4 Reasons Your Large Portfolio of Small Batches Drives Your CM to its Knees

Posted by Bruce Hendrick on Mon, Feb 22, 2016 @ 10:02 AM

manufacturing plantYou’re an OEM with a large annual demand and spending budget, check.

You get lots of attention from big Contract Manufacturers (CM’s), check.

You have oodles of unique assemblies to manage, check.

Most of your products are best ordered in small batches, check.

You can’t get no satisfaction, check.

Does this sound familiar?

You spend a lot of money annually, so naturally CM’s are like so many cats at your door. They know of your growth and success and want to participate in it, of course. You give one of them a chance and they impress you with aggressive pricing and reasonably good service. Over the next year or so you move significant pieces of business to them. All is well.

But then something begins to bother you. Very subtly, ship dates for most of your orders under a certain size begin to get moved out on you. Unit prices begin to rise too, sometimes dramatically. You used to get all kinds of attention but these days it seems that your CM might be happier if you didn’t call. What happened?

In frustration you are tempted to let another cat into the picture. Maybe this new CM partner will be hungrier than the folks you’ve been working with lately. Maybe, but for how long?

It’s not you, it’s not them.

It’s your products. Or, more specifically, it’s the batch sizes in which your large variety of products are built.

It becomes very expensive for a CM who runs large batches in their schedule – and on their equipment – to go into and out of a small batch. Doing this repeatedly can be downright crippling. Here are the 4 reasons why you may not be getting the best service on your substantial assortment of small batch products:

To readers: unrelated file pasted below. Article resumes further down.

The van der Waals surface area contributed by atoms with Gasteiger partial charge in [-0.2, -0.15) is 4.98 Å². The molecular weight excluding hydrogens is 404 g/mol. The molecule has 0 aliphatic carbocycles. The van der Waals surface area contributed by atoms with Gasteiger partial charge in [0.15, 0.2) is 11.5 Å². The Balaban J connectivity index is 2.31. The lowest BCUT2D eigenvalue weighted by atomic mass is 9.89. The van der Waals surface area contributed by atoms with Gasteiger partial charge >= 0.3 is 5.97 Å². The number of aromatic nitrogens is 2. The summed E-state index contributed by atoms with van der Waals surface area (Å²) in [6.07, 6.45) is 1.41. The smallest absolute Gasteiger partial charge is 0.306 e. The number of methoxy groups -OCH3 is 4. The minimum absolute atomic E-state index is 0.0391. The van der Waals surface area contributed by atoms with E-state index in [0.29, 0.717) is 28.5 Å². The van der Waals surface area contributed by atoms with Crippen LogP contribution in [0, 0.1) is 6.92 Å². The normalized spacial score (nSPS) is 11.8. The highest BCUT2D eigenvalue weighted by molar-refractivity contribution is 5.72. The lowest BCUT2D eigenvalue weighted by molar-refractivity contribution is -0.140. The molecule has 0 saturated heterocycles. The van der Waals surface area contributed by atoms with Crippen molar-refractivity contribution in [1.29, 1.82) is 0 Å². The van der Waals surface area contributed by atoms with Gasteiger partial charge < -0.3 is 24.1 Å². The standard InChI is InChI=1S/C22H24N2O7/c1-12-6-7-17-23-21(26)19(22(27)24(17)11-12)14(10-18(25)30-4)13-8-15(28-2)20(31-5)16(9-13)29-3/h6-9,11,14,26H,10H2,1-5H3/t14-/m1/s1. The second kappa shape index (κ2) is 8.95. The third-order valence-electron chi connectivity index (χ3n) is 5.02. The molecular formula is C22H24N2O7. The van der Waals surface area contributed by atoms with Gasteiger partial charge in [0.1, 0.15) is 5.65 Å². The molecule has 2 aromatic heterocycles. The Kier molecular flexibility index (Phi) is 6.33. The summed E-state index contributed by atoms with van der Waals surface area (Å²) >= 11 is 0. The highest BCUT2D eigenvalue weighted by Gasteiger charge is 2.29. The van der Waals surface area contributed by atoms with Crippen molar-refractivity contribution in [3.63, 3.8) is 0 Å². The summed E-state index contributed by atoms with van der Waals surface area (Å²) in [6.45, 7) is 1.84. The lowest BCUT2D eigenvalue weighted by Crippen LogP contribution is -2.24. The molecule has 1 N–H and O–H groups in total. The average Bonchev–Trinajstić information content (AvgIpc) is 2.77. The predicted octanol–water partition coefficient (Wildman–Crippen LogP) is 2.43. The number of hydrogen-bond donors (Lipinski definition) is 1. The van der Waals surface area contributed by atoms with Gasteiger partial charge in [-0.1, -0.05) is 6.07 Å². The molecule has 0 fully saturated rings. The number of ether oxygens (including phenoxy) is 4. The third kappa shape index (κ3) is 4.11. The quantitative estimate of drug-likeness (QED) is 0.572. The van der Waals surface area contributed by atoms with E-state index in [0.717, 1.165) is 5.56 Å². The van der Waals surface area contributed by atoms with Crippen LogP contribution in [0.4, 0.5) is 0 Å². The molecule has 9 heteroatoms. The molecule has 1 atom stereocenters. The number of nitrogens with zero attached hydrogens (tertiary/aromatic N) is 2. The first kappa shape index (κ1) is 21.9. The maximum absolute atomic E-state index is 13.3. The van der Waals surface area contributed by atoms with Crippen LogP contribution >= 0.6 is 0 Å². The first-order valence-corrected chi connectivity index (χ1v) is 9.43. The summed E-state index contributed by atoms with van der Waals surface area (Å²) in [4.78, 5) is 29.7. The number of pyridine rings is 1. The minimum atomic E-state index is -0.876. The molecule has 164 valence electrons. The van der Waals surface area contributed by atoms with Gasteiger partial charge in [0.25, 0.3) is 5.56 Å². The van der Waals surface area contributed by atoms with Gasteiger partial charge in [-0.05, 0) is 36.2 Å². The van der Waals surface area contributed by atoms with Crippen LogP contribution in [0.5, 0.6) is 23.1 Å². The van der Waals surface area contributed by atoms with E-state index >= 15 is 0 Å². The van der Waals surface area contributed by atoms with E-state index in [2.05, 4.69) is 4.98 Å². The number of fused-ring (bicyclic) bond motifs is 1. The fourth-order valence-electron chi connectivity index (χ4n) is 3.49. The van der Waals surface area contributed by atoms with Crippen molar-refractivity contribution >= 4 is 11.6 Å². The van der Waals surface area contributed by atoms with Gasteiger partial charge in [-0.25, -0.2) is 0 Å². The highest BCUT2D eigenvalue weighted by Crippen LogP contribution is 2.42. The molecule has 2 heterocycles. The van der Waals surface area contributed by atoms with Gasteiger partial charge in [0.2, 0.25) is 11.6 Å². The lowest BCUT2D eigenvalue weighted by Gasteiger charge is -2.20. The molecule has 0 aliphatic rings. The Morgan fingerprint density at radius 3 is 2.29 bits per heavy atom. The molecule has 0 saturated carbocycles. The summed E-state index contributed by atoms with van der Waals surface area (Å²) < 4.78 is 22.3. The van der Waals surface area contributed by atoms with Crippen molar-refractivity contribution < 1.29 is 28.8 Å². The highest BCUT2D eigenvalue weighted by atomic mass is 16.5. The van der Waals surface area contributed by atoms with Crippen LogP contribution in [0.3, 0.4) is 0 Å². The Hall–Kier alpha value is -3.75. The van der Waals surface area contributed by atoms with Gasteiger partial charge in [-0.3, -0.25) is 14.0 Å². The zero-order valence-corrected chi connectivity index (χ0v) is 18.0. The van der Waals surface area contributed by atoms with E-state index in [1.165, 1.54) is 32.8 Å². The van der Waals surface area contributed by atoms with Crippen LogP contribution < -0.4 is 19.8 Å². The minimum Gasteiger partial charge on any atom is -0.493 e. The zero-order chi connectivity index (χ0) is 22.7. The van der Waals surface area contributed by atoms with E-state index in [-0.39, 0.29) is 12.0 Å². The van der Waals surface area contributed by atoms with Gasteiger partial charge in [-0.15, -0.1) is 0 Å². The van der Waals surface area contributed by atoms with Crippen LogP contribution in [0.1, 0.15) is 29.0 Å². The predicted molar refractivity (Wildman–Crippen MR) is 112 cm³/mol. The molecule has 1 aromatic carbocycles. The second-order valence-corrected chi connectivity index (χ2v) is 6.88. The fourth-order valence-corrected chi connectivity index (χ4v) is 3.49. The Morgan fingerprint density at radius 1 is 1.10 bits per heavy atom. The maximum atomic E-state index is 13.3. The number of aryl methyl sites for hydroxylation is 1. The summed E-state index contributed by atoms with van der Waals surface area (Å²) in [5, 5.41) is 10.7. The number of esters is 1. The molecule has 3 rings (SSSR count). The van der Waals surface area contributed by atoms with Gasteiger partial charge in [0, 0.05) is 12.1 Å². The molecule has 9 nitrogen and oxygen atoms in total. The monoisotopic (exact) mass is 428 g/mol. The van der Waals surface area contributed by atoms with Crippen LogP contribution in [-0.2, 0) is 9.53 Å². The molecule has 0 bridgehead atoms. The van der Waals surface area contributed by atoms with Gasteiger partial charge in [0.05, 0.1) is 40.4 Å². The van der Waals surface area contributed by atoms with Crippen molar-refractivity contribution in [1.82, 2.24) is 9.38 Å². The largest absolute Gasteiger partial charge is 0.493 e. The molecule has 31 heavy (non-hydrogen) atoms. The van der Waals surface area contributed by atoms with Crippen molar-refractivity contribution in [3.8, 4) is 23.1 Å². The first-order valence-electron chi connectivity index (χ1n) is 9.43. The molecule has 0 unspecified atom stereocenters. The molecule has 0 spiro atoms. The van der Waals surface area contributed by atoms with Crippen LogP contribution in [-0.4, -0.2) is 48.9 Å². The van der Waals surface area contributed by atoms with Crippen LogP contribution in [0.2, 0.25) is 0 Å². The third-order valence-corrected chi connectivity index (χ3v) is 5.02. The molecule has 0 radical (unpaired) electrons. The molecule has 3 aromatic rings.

1. When the CM slows down to run your small batches, chances are good that one of their large batch customers is adversely affected by the loss of vital production capacity.
  2. Your quoted unit price was calculated based on “normal” overhead cost assumptions… which are often severely underestimated in the real world of small batches. The bigger the product line, the larger the profitability and resource drain this becomes.
  3. Often your small batches require specialized production, testing or engineering expertise so that every unit in the short run can be usable. This further exacerbates the support load needed.
  4. Your corporate philosophy of extending product lines as needed (by adding new assemblies) is directly opposed to the CM’s desire to grow batch size and reduce operational complexity.

As a result of these issues over time the managers at your CM begin to view your products as time-consuming distractions that interfere with profit and customer service goals. You can’t blame them either. But in this environment it makes it hard to satisfy your customers!

Thankfully you have a better option: use a CM who works exclusively with small batch sizes like yours. If none of the cats at your door are specifically designed in this way, we’d be happy to take your call.

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Bruce Hendrick serves as President & CEO at RBB Systems, The Small Batch Experts.

How RBB is different from other circuit board manufacturers

Topics: Small Batch Electronics